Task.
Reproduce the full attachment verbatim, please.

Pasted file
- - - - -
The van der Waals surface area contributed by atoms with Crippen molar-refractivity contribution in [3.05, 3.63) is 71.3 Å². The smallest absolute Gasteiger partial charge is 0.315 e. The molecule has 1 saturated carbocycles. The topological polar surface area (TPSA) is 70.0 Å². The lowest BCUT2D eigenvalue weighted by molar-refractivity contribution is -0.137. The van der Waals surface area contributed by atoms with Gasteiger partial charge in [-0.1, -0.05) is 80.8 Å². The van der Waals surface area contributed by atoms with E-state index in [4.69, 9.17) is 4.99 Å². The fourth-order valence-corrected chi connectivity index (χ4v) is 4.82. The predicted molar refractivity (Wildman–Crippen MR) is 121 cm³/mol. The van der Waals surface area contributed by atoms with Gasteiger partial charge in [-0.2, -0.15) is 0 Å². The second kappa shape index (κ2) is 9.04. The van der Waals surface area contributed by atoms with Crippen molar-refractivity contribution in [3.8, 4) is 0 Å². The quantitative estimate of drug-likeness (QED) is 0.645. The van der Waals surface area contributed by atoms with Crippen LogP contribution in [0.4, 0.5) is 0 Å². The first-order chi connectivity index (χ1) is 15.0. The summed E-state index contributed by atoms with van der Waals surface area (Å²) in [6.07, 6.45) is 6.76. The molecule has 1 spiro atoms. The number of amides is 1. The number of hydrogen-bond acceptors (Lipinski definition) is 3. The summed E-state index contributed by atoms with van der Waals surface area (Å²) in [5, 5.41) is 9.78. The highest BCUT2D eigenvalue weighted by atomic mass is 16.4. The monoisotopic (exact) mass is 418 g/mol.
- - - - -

The van der Waals surface area contributed by atoms with Crippen molar-refractivity contribution in [3.05, 3.63) is 71.3 Å². The smallest absolute Gasteiger partial charge is 0.315 e. The molecule has 1 saturated carbocycles. The topological polar surface area (TPSA) is 70.0 Å². The lowest BCUT2D eigenvalue weighted by molar-refractivity contribution is -0.137. The van der Waals surface area contributed by atoms with Gasteiger partial charge in [-0.1, -0.05) is 80.8 Å². The van der Waals surface area contributed by atoms with E-state index in [4.69, 9.17) is 4.99 Å². The fourth-order valence-corrected chi connectivity index (χ4v) is 4.82. The predicted molar refractivity (Wildman–Crippen MR) is 121 cm³/mol. The van der Waals surface area contributed by atoms with Gasteiger partial charge in [-0.2, -0.15) is 0 Å². The second kappa shape index (κ2) is 9.04. The van der Waals surface area contributed by atoms with Crippen molar-refractivity contribution in [3.8, 4) is 0 Å². The quantitative estimate of drug-likeness (QED) is 0.645. The van der Waals surface area contributed by atoms with Crippen LogP contribution in [0.4, 0.5) is 0 Å². The first-order chi connectivity index (χ1) is 15.0. The summed E-state index contributed by atoms with van der Waals surface area (Å²) in [6.07, 6.45) is 6.76. The molecule has 1 spiro atoms. The number of amides is 1. The number of hydrogen-bond acceptors (Lipinski definition) is 3. The summed E-state index contributed by atoms with van der Waals surface area (Å²) in [5, 5.41) is 9.78. The highest BCUT2D eigenvalue weighted by atomic mass is 16.4. The monoisotopic (exact) mass is 418 g/mol.